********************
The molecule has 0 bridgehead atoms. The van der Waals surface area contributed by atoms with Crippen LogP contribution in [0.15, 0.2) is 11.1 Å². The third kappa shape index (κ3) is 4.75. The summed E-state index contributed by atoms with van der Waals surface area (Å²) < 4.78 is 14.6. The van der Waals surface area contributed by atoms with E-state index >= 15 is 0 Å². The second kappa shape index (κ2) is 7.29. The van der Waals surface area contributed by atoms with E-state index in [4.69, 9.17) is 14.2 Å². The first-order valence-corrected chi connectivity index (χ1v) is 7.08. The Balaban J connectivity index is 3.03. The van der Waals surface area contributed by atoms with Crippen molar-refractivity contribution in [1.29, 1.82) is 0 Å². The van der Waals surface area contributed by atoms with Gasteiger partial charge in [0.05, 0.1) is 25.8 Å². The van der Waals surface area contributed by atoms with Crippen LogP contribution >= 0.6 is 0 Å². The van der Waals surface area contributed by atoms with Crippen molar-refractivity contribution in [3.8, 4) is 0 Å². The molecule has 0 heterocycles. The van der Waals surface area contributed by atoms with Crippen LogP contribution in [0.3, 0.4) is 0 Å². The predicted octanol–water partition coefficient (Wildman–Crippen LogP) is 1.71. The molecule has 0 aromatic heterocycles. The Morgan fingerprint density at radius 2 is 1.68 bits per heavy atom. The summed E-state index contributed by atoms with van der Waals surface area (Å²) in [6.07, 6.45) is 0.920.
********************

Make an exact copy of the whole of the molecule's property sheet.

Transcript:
The molecule has 0 bridgehead atoms. The van der Waals surface area contributed by atoms with Crippen LogP contribution in [0.15, 0.2) is 11.1 Å². The third kappa shape index (κ3) is 4.75. The summed E-state index contributed by atoms with van der Waals surface area (Å²) < 4.78 is 14.6. The van der Waals surface area contributed by atoms with E-state index >= 15 is 0 Å². The second kappa shape index (κ2) is 7.29. The van der Waals surface area contributed by atoms with E-state index in [4.69, 9.17) is 14.2 Å². The first-order valence-corrected chi connectivity index (χ1v) is 7.08. The Balaban J connectivity index is 3.03. The van der Waals surface area contributed by atoms with Crippen molar-refractivity contribution in [1.29, 1.82) is 0 Å². The van der Waals surface area contributed by atoms with Gasteiger partial charge in [0.05, 0.1) is 25.8 Å². The van der Waals surface area contributed by atoms with Crippen LogP contribution >= 0.6 is 0 Å². The van der Waals surface area contributed by atoms with Crippen molar-refractivity contribution in [3.8, 4) is 0 Å². The molecule has 0 heterocycles. The van der Waals surface area contributed by atoms with Crippen LogP contribution in [0.3, 0.4) is 0 Å². The predicted octanol–water partition coefficient (Wildman–Crippen LogP) is 1.71. The molecule has 0 aromatic heterocycles. The Morgan fingerprint density at radius 2 is 1.68 bits per heavy atom. The summed E-state index contributed by atoms with van der Waals surface area (Å²) in [6.07, 6.45) is 0.920.